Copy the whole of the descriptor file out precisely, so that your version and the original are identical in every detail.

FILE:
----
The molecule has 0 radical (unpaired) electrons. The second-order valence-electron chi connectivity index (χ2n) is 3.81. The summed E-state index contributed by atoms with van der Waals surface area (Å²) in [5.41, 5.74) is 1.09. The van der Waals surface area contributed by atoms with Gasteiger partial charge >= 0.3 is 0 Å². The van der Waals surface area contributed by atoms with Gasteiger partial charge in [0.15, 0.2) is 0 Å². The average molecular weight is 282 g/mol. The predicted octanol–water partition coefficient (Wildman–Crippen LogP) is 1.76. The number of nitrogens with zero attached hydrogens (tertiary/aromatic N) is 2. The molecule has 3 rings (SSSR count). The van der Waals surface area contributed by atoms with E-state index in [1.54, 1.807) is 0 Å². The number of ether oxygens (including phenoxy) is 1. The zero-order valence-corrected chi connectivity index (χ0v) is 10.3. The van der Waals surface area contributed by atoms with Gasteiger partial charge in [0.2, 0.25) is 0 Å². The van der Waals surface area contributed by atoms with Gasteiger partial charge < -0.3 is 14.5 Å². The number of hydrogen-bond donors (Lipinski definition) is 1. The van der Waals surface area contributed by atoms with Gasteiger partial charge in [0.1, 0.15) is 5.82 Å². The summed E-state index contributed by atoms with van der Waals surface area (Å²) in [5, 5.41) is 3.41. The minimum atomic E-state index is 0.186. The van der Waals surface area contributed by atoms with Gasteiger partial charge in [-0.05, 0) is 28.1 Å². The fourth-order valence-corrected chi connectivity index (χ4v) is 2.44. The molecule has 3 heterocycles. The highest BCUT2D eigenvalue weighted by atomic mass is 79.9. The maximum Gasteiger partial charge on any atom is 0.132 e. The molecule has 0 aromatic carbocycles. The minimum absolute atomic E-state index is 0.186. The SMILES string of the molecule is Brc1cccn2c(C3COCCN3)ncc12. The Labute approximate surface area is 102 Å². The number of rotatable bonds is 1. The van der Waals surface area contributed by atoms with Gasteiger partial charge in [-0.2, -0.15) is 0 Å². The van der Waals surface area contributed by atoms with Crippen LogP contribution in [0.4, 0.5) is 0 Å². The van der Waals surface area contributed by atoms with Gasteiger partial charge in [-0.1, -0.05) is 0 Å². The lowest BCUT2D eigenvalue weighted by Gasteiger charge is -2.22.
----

The molecule has 0 radical (unpaired) electrons. The second-order valence-electron chi connectivity index (χ2n) is 3.81. The summed E-state index contributed by atoms with van der Waals surface area (Å²) in [5.41, 5.74) is 1.09. The van der Waals surface area contributed by atoms with Gasteiger partial charge >= 0.3 is 0 Å². The van der Waals surface area contributed by atoms with Gasteiger partial charge in [0.15, 0.2) is 0 Å². The average molecular weight is 282 g/mol. The predicted octanol–water partition coefficient (Wildman–Crippen LogP) is 1.76. The number of nitrogens with zero attached hydrogens (tertiary/aromatic N) is 2. The molecule has 3 rings (SSSR count). The van der Waals surface area contributed by atoms with E-state index in [1.54, 1.807) is 0 Å². The number of ether oxygens (including phenoxy) is 1. The zero-order valence-corrected chi connectivity index (χ0v) is 10.3. The van der Waals surface area contributed by atoms with Gasteiger partial charge in [0.2, 0.25) is 0 Å². The van der Waals surface area contributed by atoms with Gasteiger partial charge < -0.3 is 14.5 Å². The number of hydrogen-bond donors (Lipinski definition) is 1. The van der Waals surface area contributed by atoms with Gasteiger partial charge in [0.1, 0.15) is 5.82 Å². The summed E-state index contributed by atoms with van der Waals surface area (Å²) in [5, 5.41) is 3.41. The minimum atomic E-state index is 0.186. The van der Waals surface area contributed by atoms with Gasteiger partial charge in [-0.05, 0) is 28.1 Å². The fourth-order valence-corrected chi connectivity index (χ4v) is 2.44. The molecule has 3 heterocycles. The highest BCUT2D eigenvalue weighted by atomic mass is 79.9. The maximum Gasteiger partial charge on any atom is 0.132 e. The molecule has 0 aromatic carbocycles. The minimum absolute atomic E-state index is 0.186. The SMILES string of the molecule is Brc1cccn2c(C3COCCN3)ncc12. The Labute approximate surface area is 102 Å². The number of rotatable bonds is 1. The van der Waals surface area contributed by atoms with Gasteiger partial charge in [-0.2, -0.15) is 0 Å². The van der Waals surface area contributed by atoms with Crippen LogP contribution in [0.4, 0.5) is 0 Å². The van der Waals surface area contributed by atoms with Gasteiger partial charge in [-0.1, -0.05) is 0 Å². The lowest BCUT2D eigenvalue weighted by Gasteiger charge is -2.22.